|||Brouillard P,Boon LM,Mulliken JB,Enjolras O,Ghassibé M,Warman ML,Tan OT,Olsen BR,Vikkula M, Mutations in a novel factor, glomulin, are responsible for glomuvenous malformations ( [PubMed PMID: 11845407]|
|||Abbas A,Braswell M,Bernieh A,Brodell RT, Glomuvenous malformations in a young man. Dermatology online journal. 2018 Oct 15; [PubMed PMID: 30677819]|
|||Arens C,Dreyer T,Eistert B,Glanz H, Glomangioma of the nasal cavity. Case report and literature review. ORL; journal for oto-rhino-laryngology and its related specialties. 1997 May-Jun; [PubMed PMID: 9186975]|
|||Chatterjee JS,Youssef AH,Brown RM,Nishikawa H, Congenital nodular multiple glomangioma: a case report. Journal of clinical pathology. 2005 Jan; [PubMed PMID: 15623496]|
|||Munoz C,Bobadilla F,Fuenzalida H,Goldner R,Sina B, Congenital glomangioma of the breast: type 2 segmental manifestation. International journal of dermatology. 2011 Mar; [PubMed PMID: 21342169]|
|||Tewattanarat N,Srinakarin J,Wongwiwatchai J,Areemit S,Komvilaisak P,Ungarreevittaya P,Intarawichian P, Imaging of a glomus tumor of the liver in a child. Radiology case reports. 2020 Apr; [PubMed PMID: 31988680]|
|||Leger M,Patel U,Mandal R,Walters R,Cook K,Haimovic A,Franks AG Jr, Glomangioma. Dermatology online journal. 2010 Nov 15; [PubMed PMID: 21163162]|
|||Souza NGA,Nai GA,Wedy GF,Abreu MAMM, Congenital plaque-like glomangioma: report of two cases. Anais brasileiros de dermatologia. 2017; [PubMed PMID: 29267443]|
|||Cabral CR,Oliveira Filho Jd,Matsumoto JL,Cignachi S,Tebet AC,Nasser Kda R, Type 2 segmental glomangioma--Case report. Anais brasileiros de dermatologia. 2015 May-Jun; [PubMed PMID: 26312686]|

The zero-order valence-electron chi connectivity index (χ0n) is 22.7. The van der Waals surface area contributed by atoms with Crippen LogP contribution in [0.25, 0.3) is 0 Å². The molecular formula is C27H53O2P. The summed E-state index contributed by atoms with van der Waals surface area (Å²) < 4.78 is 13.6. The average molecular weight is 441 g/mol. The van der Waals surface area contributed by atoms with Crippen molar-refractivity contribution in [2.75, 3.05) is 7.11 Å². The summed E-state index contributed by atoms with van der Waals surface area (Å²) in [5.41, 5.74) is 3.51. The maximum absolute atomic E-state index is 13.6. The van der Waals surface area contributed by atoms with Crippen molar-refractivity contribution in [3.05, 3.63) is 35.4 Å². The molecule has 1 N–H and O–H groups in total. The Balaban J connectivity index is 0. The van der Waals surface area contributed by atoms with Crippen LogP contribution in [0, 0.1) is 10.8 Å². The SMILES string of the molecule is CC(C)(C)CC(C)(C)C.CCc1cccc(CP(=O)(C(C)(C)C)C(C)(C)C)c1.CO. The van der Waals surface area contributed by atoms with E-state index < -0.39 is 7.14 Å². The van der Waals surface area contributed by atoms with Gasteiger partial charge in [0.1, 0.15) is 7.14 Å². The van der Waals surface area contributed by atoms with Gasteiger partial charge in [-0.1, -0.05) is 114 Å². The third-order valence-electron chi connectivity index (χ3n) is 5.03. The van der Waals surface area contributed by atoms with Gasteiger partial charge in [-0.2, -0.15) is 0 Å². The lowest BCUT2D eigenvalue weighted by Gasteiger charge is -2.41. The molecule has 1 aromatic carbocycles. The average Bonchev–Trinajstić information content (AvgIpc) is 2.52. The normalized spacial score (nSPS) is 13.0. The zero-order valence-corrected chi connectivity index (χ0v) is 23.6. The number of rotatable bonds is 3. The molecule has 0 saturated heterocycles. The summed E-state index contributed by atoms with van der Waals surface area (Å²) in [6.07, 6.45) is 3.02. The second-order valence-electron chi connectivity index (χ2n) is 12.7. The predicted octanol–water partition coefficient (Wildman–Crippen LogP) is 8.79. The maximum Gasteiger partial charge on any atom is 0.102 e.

|||Jha A,Khunger N,Malarvizhi K,Ramesh V,Singh A, Familial Disseminated Cutaneous Glomuvenous Malformation: Treatment with Polidocanol Sclerotherapy. Journal of cutaneous and aesthetic surgery. 2016 Oct-Dec; [PubMed PMID: 28163461]|
|||Suárez-Magdalena O,Monteagudo B,Figueroa O,Gómez-Pérez MI, Glomulin gene c.157_161del mutation in a family with multiple glomuvenous malformations. International journal of dermatology. 2019 Feb; [PubMed PMID: 30460983]|
|||Boon LM,Mulliken JB,Enjolras O,Vikkula M, Glomuvenous malformation (glomangioma) and venous malformation: distinct clinicopathologic and genetic entities. Archives of dermatology. 2004 Aug; [PubMed PMID: 15313813]|
|||Gonçalves R,Lopes A,Júlio C,Durão C,de Mello RA, Knee glomangioma: a rare location for a glomus tumor. Rare tumors. 2014 Oct 27; [PubMed PMID: 25568752]|
|||Tony G,Hauxwell S,Nair N,Harrison DA,Richards PJ, Large plaque-like glomangioma in a patient with multiple glomus tumours: review of imaging and histology. Clinical and experimental dermatology. 2013 Oct; [PubMed PMID: 24073652]|
|||Boon LM,Brouillard P,Irrthum A,Karttunen L,Warman ML,Rudolph R,Mulliken JB,Olsen BR,Vikkula M, A gene for inherited cutaneous venous anomalies ( [PubMed PMID: 10364524]|